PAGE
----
"To date, the GSEs’ CRT transactions have not reduced costs to the government. In return for transferring some of their risk, the GSE effectively give up some of their income from guarantee fees to the private investors who buy credit-risk notes. Private investors must be compensated at market interest rates for assuming that risk, and thus they effectively charge more than the GSEs do to bear the risk. However, the GSEs have not raised their guarantee fees to cover the costs of those transactions. CRT transactions will reduce expected costs to the government only if the GSEs pass those costs along to mortgage borrowers."
That’s as good as it gets in DC when a prominent GSE argument gets taken up and blessed by a historically Fannie/Freddie negative government agency. (I guess somewhere in their report, they forgot to give credit to the source of their position, Psst. TH!)
Oh, and of course Treasury, the FHFA, and Hill Republicans will ignore the CBO position and continue to tout CRTs as better than vanilla ice cream.
Juicy Trade Association Rumor
I was told last week about a trade association rumor, which—if accurate- is a confirmation/vindication for those of us who hinted at an association bias toward it largest members at the expense of its huge number of smaller dues payers.
The gossip involved a prominent trade association which had a ceremonial but not a real “changing of the guard” this past week, as the next new leader arrived but his predecessor stayed on board lurking in the background (although those situations never work out when the new guys wonders why the Hell the old guy still is there and the old guy doesn’t realize he’s not the “man” any longer).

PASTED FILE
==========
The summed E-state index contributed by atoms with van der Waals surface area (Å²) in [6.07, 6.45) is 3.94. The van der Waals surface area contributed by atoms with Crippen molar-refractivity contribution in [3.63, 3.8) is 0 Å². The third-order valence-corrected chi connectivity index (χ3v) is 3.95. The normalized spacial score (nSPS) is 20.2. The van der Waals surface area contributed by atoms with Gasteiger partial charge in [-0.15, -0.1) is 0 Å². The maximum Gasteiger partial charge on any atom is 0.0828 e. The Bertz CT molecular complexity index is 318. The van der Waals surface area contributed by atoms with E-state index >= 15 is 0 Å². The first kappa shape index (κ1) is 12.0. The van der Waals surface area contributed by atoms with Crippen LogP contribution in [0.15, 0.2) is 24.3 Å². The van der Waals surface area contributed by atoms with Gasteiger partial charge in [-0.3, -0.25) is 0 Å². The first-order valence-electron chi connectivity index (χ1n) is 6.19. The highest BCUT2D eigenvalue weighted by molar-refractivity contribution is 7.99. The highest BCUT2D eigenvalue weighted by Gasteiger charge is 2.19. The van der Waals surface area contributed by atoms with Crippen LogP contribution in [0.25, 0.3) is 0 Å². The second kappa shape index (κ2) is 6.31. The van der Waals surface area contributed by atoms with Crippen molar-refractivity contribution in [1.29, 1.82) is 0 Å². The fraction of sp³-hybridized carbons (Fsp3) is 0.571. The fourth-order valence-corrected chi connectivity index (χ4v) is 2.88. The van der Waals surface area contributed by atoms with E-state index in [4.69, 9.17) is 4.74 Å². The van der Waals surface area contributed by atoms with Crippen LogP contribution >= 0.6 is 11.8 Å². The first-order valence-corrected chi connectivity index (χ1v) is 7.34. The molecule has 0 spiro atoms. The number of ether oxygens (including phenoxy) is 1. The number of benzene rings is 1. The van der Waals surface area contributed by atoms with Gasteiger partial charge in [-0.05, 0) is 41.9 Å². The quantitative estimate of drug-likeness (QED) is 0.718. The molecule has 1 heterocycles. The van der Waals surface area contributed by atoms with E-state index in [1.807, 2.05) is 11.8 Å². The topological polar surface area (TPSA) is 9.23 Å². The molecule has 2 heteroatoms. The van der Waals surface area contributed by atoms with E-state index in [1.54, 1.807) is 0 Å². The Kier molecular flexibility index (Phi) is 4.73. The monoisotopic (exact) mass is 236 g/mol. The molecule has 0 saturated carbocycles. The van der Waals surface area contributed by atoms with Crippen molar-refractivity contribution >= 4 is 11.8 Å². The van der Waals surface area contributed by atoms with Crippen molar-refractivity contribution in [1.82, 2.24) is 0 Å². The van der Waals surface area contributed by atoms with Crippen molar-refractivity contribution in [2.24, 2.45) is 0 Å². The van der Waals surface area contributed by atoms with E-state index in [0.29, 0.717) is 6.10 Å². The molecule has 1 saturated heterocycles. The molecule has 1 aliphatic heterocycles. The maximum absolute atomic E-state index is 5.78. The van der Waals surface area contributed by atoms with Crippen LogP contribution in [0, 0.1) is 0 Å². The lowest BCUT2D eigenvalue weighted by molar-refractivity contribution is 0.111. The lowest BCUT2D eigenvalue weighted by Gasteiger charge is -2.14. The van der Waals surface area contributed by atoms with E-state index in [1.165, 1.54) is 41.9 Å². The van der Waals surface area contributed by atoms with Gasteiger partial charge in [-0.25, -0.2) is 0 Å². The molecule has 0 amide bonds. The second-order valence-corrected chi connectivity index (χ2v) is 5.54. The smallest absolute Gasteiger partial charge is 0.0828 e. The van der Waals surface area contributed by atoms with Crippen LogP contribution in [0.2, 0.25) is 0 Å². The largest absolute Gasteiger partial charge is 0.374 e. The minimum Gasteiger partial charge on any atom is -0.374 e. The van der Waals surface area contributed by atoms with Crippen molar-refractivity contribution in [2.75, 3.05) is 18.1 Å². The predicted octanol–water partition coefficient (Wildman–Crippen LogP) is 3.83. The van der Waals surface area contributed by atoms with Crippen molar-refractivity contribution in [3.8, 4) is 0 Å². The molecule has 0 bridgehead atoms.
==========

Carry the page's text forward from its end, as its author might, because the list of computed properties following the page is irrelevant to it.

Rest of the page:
But, I digress, the outgoing guy constantly was accused by critics that he pandered to the association’s largest members, i.e., not surprisingly large depository intuitions, and ignored the priorities of smaller shops in the same business. The smaller guys were far more numerous but had nowhere the bigun's heft.
I thought and wrote suggesting that was the case and tried very hard (as some of my friends know) to suss out the small guys and see if they felt they were being fairly represented?
I stopped when the task became too daunting, although the almost dramatic profiles of the old and the new might confirm part of my thinking.
But, I digress.
Here's the story shared with me last week by an industry insider.
Reportedly, when the old incumbent’s salary demands hit well north of seven figures and created parity as well as budget problems for the association, a handful of the largest members took it upon themselves (I am sure to the great relief of association officials, including the top guy beneficiary) to cover the exec’s big salary demands.
If that story was/is true, then I guess the individual would be every reason to embrace exactly what mortgage policies his enhanced paycheck signers wanted. (Did I slip and write “mortgage policies?”)
As noted—if true—it’s not as sexy as the CBO CRT story, but illuminating.
Sunday New York Times lead (and only) Editorial;
The Next Financial Crisis (no mention of GSEs, but lots on big banks)